Sleeping Pill Dependency: How to Tell and What to Do
April 24, 2017
Though cognitive behavioral therapy (CBT) is considered the best and safest treatment for insomnia, sometimes medication is also needed to help people get on track with their sleep. But how will you know if you’re using the pills appropriately or developing a dependency on them? Shalini Manchanda, M.D., director of the IU Health Sleep Disorders Center, explains what sleeping pill dependency is, and how you can prevent it.
When Sleeping Pills Are Warranted
When people have trouble sleeping, the first line of defense should be to get on a consistent sleep-wake schedule, to develop a soothing bedtime routine, and to make sure their bedroom is cool, dark, and quiet—all of which can facilitate a restful nightly slumber. If those strategies don’t lead to better sleep, the next step should be to visit a sleep specialist. That medical professional can assess your symptoms and health history (and rule out any other health condition as an underlying problem), and work with you to develop a sleep program that incorporates CBT.
For many people, a behavioral sleep program may be enough. But for others, sleep medications may be needed in addition to the behavioral techniques. “New guidelines recently released by the American Academy of Sleep Medicine indicate that prescription sleep medications can be used to help patients over the initial hump of treatment while they are working on cognitive behavioral therapy,” says Dr. Manchanda. “Then once patients have mastered the CBT, we gradually wean them off the medication.” In most cases, this is effective.
How Dependency Develops
Some of the most common medications that physicians use to treat insomnia are nonbenzodiazepine drugs such as eszopiclone (brand name Lunesta), zaleplon (brand name Sonata), zolpidem (brand name Ambien), and temazepam (brand name Restoril). These medications do not lead to chemical addiction, but they can be habit forming. The problem occurs when patients begin using these sleeping pills as a crutch—unchecked by a sleep specialist—and then they feel they can only fall asleep if they have the medication. “While sleeping pills don’t actually cause a physical addiction—and patients are not going to go through a chemical withdrawal when they stop taking them—sleeping pills can cause an emotional, psychological dependence in which people feel that they can’t fall asleep without them,” says Dr. Manchanda.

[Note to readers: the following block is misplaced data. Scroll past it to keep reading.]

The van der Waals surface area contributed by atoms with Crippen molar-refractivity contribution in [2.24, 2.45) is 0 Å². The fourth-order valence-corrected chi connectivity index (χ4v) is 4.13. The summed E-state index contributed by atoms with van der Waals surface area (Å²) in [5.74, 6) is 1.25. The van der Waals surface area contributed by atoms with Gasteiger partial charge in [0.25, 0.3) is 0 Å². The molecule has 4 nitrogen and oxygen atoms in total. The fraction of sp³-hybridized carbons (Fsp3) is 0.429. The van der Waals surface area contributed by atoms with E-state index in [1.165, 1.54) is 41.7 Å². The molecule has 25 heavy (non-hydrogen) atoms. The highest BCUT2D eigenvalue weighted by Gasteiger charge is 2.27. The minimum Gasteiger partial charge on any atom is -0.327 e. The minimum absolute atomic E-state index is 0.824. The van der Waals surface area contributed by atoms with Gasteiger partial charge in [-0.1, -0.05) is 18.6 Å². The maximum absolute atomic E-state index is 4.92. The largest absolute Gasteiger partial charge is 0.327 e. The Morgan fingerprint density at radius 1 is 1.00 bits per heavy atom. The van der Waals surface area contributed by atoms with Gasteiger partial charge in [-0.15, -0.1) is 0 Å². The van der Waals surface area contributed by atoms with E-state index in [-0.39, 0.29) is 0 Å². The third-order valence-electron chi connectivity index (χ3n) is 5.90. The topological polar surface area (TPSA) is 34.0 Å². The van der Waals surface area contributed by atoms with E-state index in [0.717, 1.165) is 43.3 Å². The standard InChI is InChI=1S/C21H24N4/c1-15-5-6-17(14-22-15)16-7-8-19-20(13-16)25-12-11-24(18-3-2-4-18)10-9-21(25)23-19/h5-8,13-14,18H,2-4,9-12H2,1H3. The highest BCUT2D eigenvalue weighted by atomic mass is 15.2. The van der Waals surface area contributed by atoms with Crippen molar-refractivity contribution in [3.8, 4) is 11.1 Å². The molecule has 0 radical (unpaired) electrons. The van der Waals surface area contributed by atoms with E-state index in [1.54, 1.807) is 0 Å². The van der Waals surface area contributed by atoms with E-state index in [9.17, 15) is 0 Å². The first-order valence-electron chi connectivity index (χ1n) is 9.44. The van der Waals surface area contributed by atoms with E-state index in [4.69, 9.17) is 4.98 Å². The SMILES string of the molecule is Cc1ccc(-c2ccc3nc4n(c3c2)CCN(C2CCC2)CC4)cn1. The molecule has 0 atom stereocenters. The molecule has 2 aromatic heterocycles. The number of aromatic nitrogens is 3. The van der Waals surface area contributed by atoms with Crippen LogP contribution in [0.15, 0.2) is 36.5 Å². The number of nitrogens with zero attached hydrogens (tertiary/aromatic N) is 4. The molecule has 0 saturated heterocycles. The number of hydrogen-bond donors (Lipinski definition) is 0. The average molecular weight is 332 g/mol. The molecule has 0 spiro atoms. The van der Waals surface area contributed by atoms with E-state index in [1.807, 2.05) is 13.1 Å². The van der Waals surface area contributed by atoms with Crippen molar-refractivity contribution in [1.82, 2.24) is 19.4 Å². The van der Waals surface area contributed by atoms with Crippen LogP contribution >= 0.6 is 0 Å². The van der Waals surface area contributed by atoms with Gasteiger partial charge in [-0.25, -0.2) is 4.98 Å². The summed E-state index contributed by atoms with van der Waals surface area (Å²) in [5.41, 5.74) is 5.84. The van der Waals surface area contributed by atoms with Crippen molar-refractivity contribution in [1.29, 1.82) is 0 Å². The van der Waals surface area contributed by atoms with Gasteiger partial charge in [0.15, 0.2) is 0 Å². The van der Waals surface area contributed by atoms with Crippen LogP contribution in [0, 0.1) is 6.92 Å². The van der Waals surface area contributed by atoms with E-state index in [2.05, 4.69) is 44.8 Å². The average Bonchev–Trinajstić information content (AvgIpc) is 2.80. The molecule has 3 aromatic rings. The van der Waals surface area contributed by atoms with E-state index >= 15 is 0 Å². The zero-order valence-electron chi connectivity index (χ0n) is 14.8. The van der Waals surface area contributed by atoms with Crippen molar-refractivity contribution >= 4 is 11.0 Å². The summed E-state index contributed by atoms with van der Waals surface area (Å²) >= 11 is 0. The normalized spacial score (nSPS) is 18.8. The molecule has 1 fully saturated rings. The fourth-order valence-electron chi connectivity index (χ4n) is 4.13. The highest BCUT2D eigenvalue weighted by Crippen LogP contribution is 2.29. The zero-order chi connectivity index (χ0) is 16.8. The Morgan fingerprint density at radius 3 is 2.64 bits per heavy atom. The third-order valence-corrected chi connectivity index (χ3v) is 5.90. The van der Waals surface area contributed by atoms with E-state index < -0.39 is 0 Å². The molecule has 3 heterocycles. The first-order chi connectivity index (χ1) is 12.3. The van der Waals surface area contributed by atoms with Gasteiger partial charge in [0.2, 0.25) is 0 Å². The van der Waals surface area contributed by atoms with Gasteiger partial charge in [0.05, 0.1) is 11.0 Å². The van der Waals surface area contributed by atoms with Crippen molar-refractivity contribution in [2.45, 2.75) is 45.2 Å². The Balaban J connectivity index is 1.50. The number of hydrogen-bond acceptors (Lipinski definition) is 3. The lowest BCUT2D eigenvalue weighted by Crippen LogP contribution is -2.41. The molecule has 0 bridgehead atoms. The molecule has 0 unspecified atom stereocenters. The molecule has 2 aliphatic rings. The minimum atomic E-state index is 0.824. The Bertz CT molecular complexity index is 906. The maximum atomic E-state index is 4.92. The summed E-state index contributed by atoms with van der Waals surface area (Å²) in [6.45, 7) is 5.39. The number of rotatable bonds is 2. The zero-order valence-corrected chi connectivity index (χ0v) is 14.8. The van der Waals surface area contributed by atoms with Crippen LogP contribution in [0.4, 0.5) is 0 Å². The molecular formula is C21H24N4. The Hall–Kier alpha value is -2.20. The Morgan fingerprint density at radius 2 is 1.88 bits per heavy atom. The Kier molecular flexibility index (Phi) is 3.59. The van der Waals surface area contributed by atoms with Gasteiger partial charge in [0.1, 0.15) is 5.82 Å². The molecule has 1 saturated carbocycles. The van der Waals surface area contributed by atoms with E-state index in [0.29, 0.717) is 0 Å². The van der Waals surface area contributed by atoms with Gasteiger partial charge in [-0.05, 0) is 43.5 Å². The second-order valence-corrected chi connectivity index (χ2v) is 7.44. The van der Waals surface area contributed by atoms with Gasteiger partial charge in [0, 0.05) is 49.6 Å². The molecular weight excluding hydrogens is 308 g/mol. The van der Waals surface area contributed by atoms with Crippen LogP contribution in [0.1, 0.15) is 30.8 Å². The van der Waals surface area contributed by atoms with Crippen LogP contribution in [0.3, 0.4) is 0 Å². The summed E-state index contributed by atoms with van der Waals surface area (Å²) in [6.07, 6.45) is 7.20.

Preventing The Problem
The best way to avoid dependency is to work closely with your doctor and to keep up with your behavioral therapies. To that end, Dr. Manchanda does not recommend patients use over-the-counter sleep aides (which she notes can cause long-term problems), and she suggests that people see a sleep specialist, if possible, rather than their primary care physician for sleep troubles. “In a sleep clinic setting we can monitor a patient’s medications and overall sleep program at a close level—and hold them accountable,” she explains. “And when medication is coupled with cognitive behavioral therapy, we can help patients slowly wean off medication without any disruption to their sleep.”
-- By Rachel Rabkin Peachman